12 Houseplants That Look Like Monstera Deliciosa

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It does need to be said that Monstera deliciosa – especially in their mature form, are pretty unique looking – there are only two plants that commonly get mistaken for Monstera that look similar but bear no relation to them at all.

Once you’ve been around plants for as long as I have, you begin to see how different plants are – for example these two plants side by side:

monstera deliciosa next to rhapidophora tetrasperma

On the left we have Monstera deliciosa, and on the right we have a rhaphidophora tetrasperma. If you asked me HOW I know they’re different (and which is which) I’d find it difficult to articulate – I just KNOW.

Monstera leaves are rounder and more heart-shaped, and the fenestrations are more even – and the leaves can have holes in them. You CAN get inner fenestrations on rhaphidophora tetrasperma, but they’re much less common.

I have a Monstera guide here if you want to read everything I know about Monstera delciosa crammed into 3000 words.

1. Rhaphidophora Tetrasperma

I’ve already mentioned this one, but it’s probably the most similar looking to the uninitiated that (and this bit’s important) you’re likely to come across in a shop.

They’re even called Mini Monstera, which is as good an indicator as any that they’re, you know, pretty similar.

In terms of care, they’re pretty similar, but as indicated by the common name, they’re nowhere near as big as a Monstera. That said, the leaves can get pretty big – commonly up to eight inches, but you could probably grow them bigger if they had enough light and humidity.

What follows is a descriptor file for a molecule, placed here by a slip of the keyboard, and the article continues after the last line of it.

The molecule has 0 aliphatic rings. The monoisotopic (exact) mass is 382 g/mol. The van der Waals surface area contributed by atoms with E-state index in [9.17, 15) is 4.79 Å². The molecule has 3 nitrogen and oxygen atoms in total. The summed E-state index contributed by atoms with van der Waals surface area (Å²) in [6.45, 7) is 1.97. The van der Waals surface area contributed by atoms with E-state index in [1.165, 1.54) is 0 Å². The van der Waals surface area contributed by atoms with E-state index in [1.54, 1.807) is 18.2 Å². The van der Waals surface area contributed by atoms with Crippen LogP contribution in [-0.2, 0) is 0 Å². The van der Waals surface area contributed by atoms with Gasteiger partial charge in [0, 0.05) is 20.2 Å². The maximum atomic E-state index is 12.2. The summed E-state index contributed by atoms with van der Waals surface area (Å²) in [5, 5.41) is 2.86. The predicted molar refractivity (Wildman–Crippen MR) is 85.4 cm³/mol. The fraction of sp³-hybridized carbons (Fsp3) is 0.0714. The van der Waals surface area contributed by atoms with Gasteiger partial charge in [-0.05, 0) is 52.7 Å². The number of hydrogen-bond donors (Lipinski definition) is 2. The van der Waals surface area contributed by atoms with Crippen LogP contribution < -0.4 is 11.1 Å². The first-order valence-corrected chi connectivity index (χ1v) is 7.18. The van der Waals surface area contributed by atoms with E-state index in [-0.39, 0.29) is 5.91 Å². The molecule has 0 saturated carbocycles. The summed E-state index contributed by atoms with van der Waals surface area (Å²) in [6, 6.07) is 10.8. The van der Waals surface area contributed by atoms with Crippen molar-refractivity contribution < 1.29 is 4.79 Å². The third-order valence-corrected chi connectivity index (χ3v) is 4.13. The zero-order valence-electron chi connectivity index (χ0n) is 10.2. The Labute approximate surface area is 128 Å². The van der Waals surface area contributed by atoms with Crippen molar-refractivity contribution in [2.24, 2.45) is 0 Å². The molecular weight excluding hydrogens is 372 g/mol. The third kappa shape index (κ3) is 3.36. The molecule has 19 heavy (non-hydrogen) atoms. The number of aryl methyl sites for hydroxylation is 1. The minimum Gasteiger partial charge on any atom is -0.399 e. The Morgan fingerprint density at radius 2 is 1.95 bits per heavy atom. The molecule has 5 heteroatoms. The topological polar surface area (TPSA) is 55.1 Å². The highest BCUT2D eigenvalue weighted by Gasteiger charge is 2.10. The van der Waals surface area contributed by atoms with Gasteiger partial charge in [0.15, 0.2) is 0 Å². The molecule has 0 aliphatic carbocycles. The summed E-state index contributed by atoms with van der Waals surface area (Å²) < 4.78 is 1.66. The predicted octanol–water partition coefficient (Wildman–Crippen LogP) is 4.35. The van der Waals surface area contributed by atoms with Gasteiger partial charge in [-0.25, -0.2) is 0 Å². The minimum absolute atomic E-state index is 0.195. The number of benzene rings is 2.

2. Golden Pothos

Golden pothos are the ones that crop up on Reddit ALL THE TIME – people see them growing in the wild and think that they’re variegated Monstera.

…aaand then, as is the nature of Reddit, they get ripped to shreds, or a load of downvotes and messages to the admins about getting these posts removed.

But the posts are extremely common for a reason – mature golden Pothos look a LOT like variegated Monstera to the naked eye.

There is no biological reason why you couldn’t grow a golden pothos to this size indoors, but you would need to give it AWESOME care, and grow it vertically.

If you look closer there are some differences:

  • The splits in Pothos are thinner, as though the plant has been sliced, rather than had a chunk cut out of it
  • Pothos are more elongated, squarer leaves – Monstera leaves are heart-shaped
  • Monstera have thicker stems and petioles
  • Monstera have inner fenestrations
  • Monstera fenestrations are more symmetrical, and are more evenly spread throughout the leaf
monstera deliciosa vs mature golden pothos

3. Amydrium medium

This is a photo I took at my local garden centre last year – I think they were about £85, but nowadays they only seem to stock the silver ones, which IMO aren’t as pretty.

4. Epipremnum pinnatum

These vary WILDLY in price, but I’ve seen them for under £20 – even the variegated ones.

5. Rhapidophora decursiva

Okay, they don’t look like Monstera if you were comparing them side by side BUT if you’re after a plant with leaf splits, decursivas are the plant for you.